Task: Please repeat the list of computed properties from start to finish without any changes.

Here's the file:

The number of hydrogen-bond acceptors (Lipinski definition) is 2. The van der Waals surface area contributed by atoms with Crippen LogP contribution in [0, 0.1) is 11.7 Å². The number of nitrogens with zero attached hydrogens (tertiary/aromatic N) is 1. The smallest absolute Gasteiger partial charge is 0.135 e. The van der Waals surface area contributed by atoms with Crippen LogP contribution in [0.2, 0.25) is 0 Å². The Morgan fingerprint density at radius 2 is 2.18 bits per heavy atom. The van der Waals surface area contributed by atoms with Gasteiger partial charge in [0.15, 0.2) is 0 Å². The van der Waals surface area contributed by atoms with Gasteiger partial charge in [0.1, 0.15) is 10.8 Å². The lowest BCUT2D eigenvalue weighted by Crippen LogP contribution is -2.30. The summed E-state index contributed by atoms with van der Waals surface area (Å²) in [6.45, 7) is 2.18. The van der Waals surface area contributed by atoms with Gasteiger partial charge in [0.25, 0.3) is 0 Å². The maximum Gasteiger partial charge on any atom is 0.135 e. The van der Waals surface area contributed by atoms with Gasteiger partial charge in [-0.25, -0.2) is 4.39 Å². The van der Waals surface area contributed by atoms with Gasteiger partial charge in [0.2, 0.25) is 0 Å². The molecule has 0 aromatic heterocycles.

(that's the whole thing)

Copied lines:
The number of hydrogen-bond acceptors (Lipinski definition) is 2. The van der Waals surface area contributed by atoms with Crippen LogP contribution in [0, 0.1) is 11.7 Å². The number of nitrogens with zero attached hydrogens (tertiary/aromatic N) is 1. The smallest absolute Gasteiger partial charge is 0.135 e. The van der Waals surface area contributed by atoms with Crippen LogP contribution in [0.2, 0.25) is 0 Å². The Morgan fingerprint density at radius 2 is 2.18 bits per heavy atom. The van der Waals surface area contributed by atoms with Gasteiger partial charge in [0.15, 0.2) is 0 Å². The van der Waals surface area contributed by atoms with Gasteiger partial charge in [0.1, 0.15) is 10.8 Å². The lowest BCUT2D eigenvalue weighted by Crippen LogP contribution is -2.30. The summed E-state index contributed by atoms with van der Waals surface area (Å²) in [6.45, 7) is 2.18. The van der Waals surface area contributed by atoms with Gasteiger partial charge in [0.25, 0.3) is 0 Å². The maximum Gasteiger partial charge on any atom is 0.135 e. The van der Waals surface area contributed by atoms with Gasteiger partial charge in [-0.25, -0.2) is 4.39 Å². The van der Waals surface area contributed by atoms with Gasteiger partial charge in [0.2, 0.25) is 0 Å². The molecule has 0 aromatic heterocycles.